Rock Island State Trail

Initially running from Chicago to the Quad Cities, the Rock Island Railroad Line soon branched out to 14 states and played an important role in bringing white settlers west. The railroad acquired nearly mythical status by way of a folk song first recorded in a southern prison in the 1930s, and later recorded by everyone from Lead Belly to Johnny Cash to Pete Seeger.

North of Peoria, a section of the Rock Island Line has been transformed into a 26-mile-long path. Five miles outside of Peoria, you’ll encounter Kickapoo Creek Recreation Area, a spacious trailside campground within an oak savanna. The park’s campground is specifically for Rock Island Trail users, as well as people who are willing to walk a half mile from the nearest parking lot. While you’re there, take a hike along several trails that run through a restored prairie and alongside a stream.

Don’t miss: The graceful old trestle bridge over the Spoon River at the north end of the trail.

Distance: 26 miles one way

I&M Canal Trail

Completed in 1848, the 96-mile-long Illinois and Michigan Canal provided the final shipping link between Chicago and the Gulf of Mexico. As a result, Chicago became the largest grain market in the world. Mules were guided on a path alongside the waterway as they pulled canal boats halfway across the state.

Better described as a mule trail than a rail-trail, I&M Canal Trail now runs from the outskirts of Joliet west to the town of LaSalle. From end to end, the I&M Canal Trail wanders through a variety of landscapes: dense woods, marshes, prairies, riverbank, agricultural land, and small towns. Primitive campsites appear along the side of the path, as do small public campgrounds in the towns of Channahon and Morris. The best camping spots are alongside the Illinois River at McKinley Woods. (Call first: As of the late June, 2008, a couple sections of the I&M Canal Trail were closed–but not impassable–due to erosion damage.)

Don’t miss: Between Channahon and McKinley Woods, the route traces a thin sliver of land between the canal and the wide and mighty Illinois River.

Distance: 61 miles one way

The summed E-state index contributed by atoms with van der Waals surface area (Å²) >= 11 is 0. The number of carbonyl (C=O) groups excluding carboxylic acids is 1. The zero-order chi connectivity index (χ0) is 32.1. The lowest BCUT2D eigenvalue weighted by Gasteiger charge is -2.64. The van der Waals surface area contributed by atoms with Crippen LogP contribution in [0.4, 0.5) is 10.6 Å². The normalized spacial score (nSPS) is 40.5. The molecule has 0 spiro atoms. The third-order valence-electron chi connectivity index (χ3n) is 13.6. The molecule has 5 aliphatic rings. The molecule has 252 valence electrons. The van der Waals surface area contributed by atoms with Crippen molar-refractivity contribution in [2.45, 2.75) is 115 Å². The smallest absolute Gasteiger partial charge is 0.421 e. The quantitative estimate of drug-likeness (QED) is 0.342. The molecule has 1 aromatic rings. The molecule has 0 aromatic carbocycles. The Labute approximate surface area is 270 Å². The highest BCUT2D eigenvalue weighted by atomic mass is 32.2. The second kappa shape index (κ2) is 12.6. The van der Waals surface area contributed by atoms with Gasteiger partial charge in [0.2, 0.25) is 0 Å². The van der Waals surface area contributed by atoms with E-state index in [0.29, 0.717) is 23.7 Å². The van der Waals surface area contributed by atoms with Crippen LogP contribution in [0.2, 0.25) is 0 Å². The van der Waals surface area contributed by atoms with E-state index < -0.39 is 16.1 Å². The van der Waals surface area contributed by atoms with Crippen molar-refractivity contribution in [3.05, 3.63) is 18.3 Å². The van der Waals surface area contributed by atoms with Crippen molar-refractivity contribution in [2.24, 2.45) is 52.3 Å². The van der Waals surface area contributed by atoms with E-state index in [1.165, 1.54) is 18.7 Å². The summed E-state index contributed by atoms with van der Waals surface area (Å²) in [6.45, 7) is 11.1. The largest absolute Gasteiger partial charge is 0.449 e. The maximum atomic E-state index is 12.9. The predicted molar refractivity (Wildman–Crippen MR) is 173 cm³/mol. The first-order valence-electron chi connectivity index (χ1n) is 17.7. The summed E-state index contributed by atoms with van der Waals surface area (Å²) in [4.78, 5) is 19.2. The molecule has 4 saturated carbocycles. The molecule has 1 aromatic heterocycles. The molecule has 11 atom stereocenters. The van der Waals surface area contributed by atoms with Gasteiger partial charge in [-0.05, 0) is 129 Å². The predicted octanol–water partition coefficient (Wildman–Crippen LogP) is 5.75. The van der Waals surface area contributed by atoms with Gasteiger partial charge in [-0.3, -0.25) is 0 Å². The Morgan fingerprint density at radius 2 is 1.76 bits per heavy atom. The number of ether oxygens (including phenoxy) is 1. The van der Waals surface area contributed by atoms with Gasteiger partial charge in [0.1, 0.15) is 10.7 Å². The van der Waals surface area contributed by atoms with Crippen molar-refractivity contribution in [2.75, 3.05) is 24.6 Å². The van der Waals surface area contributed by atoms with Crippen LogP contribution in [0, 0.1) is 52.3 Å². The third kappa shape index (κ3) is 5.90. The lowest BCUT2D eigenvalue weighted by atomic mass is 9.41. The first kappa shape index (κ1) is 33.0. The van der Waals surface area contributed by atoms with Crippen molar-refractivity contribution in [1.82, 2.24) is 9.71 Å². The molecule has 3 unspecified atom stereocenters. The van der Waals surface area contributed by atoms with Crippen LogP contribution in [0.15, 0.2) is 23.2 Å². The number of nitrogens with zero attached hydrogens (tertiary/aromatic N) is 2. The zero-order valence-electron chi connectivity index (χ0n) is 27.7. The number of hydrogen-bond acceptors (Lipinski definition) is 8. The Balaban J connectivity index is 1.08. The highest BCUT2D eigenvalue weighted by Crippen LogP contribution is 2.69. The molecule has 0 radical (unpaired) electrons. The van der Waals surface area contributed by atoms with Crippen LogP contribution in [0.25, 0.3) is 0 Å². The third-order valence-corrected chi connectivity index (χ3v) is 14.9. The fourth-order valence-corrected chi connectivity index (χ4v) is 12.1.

Hennepin Canal Trail

After it was finished in 1907, the Hennepin Canal never gained the prominence of the nearby I&M Canal. The growth of railroads, the waning production of Illinois coal, and the dredging of the Illinois River all conspired to make it obsolete. Nine small campgrounds are spaced out along the 62 miles of the main Hennepinn Canal Trail running from north central Illinois to the outskirts of the Quad Cities (camping is not allowed along the 29-mile north spur of the path to Rock Falls).

Along the way, don’t expect to see any towns. But you will see big soft shell turtles basking on logs, great blue herons fishing along the banks, and kingfishers and hawks looking for meals from above. Small wooded bluffs often appear alongside the east half of the canal, while wide-open corn country dominates the west half.

Don’t miss: 32 locks that were used to raise and lower the boats on the canal and six aqueducts that carried the canal and its traffic across rivers and streams.

Distance: 91 miles one way (including the north spur)

Glacial Drumlin State Trail

Named for the many glacial mounds bulging up from the Wisconsin landscape on the eastern half of this trail, the Glacial Drumlin Trail runs from Waukesha to Madison. It cuts through a half-dozen towns and skirts the edges of numerous lakes, ponds, and wetlands. Plenty of farmland appears along the way. At the west end of the trail, you’ll meet up repeatedly with Koshkonong Creek and cross the southern tip of Rock Lake. Near Lake Mills, keep an eye peeled for a herd of bison.

The Sandhill Station State Campground, less than a mile south of the trail near Lake Mills, offers walk-in campsites near the shore of Mud Lake. Keep watch for the campground’s namesake bird, an enormous grey crane with a red spot on its forehead. At the west end of the trail on the outskirts of Madison, cyclists can continue pedaling on the Capital City Trail; the east end of the trail connects with the Fox River Trail in Waukesha.

Don’t miss: Between Dousman and Sullivan, the trail passes through a vast marsh busy with waterbirds.

Distance: 52 miles one way

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New edition of “60 Hikes Chicago”

After much toil and sweat, the new edition of 60 Hikes within 60 Miles: Chicago has been released. If you’re familiar with the first edition, you’ll see that a snazzy new cover adorns the new version of the book. Like the first edition, this one provides in-depth information on 60 hikes within the Chicago region, and another 10 or so hikes that are briefly described.